Try to be prepared for that terrible hour, that you might not then weep unto the ages.
St Ephraim the Syrian, 4th century

Monday, February 2, 2015

St Maximus the Confessor: Four Hundred Centuries on Love


The one who does not disdain glory and pleasure and greed which increases them and which is in turn produced by them cannot cut away the occasions of anger. And the one who does not cut them away cannot attain perfect love.

Humility and distress free man from every sin, the former by cutting out the passions of the soul, the latter those of the body. The blessed David shows that he did this in one of his prayers to God, “Look upon my humility and my trouble, and forgive all my sins.” (Psalm 24:18)

Silence the one who is slandering in your hearing lest you commit a double sin with him: by accustoming yourself to this deadly vice and by not restraining him from foolish talk against his neighbour.

Do not lend your ear to the slanderous tongue nor your tongue to the fault-finders ear by readily speaking or listening to anything against your neighbour. Otherwise you will fall away from divine love and be found excluded from eternal life.

St Maximus the Confessor, 7th century

Sunday, February 1, 2015

Metroplitan Anthony: Sermon on the day of the Publican and Pharisee (1934)

God, I thank Thee, that I am not as other men are, extortioners, unjust, adulterers, or even as this publican.
Luke 18:11

met-anthony.jpgTo understand the meaning of this parable, we must first eliminate the erroneous interpretation of it. This erroneous interpretation dominates in our secular society, which is not averse to mentioning it in idle talk about the Pharisee in question; but in a totally wrong view of his personality. For our contemporaries, the very word “Pharisee”, before they are conscious or it, conjures an understanding of Pharisees in general as conscious hypocrites…. evil, envious, and dissolute.

Of course, this description is quite applicable to many Pharisees, perhaps the majority, but this is not what our Saviour described in His parable.

First of all, note that the aforementioned Pharisee did not ascribe righteousness to himself. Rather, he thanked God for it, the giver of spiritual wealth. Modern hypocrites and critics of phariseeism express themselves differently: “I am an honorable man, and certainly honest, and therefore I do not allow anyone to step on my toes”. This kind of admission sets the modern “gentleman” a lot lower than the Pharisee. The latter listed his virtues in the face of the all-seeing God, and, of course, could not lie. Consequently, his error was not in inaccuracy or falsity of confession, but rather, in his relation to his own conscience.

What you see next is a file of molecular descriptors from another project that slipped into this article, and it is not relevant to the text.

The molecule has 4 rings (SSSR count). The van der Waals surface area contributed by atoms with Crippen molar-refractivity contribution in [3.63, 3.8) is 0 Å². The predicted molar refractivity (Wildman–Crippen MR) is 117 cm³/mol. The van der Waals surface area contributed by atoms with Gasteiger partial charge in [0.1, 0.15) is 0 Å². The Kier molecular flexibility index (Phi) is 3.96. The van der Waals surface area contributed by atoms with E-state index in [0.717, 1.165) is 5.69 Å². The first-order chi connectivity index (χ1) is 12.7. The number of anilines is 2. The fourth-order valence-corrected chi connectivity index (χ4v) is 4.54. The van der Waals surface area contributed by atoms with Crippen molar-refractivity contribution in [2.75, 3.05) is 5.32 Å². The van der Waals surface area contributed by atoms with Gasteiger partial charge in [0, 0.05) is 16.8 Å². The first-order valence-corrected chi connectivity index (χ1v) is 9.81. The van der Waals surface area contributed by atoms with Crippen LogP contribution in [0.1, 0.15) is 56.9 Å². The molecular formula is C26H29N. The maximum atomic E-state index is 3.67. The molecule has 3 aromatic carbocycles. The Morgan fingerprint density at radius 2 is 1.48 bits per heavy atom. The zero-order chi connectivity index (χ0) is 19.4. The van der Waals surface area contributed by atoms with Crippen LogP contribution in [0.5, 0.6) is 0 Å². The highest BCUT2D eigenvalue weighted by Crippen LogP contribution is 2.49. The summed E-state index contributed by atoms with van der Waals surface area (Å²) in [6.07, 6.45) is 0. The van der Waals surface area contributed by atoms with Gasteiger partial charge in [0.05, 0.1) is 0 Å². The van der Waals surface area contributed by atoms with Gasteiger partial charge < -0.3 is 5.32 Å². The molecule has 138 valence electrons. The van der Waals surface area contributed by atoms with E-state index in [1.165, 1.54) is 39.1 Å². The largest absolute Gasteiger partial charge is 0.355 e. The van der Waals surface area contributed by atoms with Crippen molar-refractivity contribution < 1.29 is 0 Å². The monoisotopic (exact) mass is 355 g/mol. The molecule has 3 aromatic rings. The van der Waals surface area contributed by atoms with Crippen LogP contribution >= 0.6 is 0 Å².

publican_and_pharisee.jpgIn order to clarify where the mistake or sin lies, we ask our listeners to compare our earthly life with the path of a traveler, who was ordered to go somewhere he did not know. That traveler will be in the right who does not look back at the way, but rather, looks forward, thinking how much he has left to go, asking the help of God and remembering the words of Christ: “No man, having put his hand to the plough, and looking back, is fit for the kingdom of God. ” (Luke 9.62)

At the same time, a good Christian should not leave off self-reproach. He should certainly not boast of the successes made in the spiritual life. Of course, this does not mean he should not pray with thanks to the Lord, for what sins or vices the Lord has already delivered him from. However, he should not forget that God would have sent him more abundant gifts of grace, if he only humbled himself, and prayed earnestly, repenting of the sins he happened to commit, forcing himself to new feats of combat against them.

That is what was absent in the aforementioned Pharisee. Therefore, the publican, who bitterly mourned over his sins went to his house more justified than the Pharisee, who was satisfied with his external virtues. Note that expression - more justified.

Hence, the Pharisee was not just boasting before God. He actually tried to please Him and to preserve his conscience pure.

From this it is clear that our whole life should be a constant forward movement, constantly coming closer to God, by the exercise virtue and dissatisfaction with ourselves.

This is what almost none of our secular theologians understand, and even a significant part of the spiritual ones.

Struggle against oneself, self-constraint and self-reproach – that is our way to the heavenly kingdom. If these inner struggles are present, then our whole life will gradually move towards perfection. May the Lord strengthen us in constant remembrance of the proverb we heard today.

Sermon pronounced by Metropolitan Anthony (Khrapovitsky) in 1934 in Sremsky Karlovcy.


Friday, December 19, 2014

From the November and December “Shepherd”

A practical tip on fasting: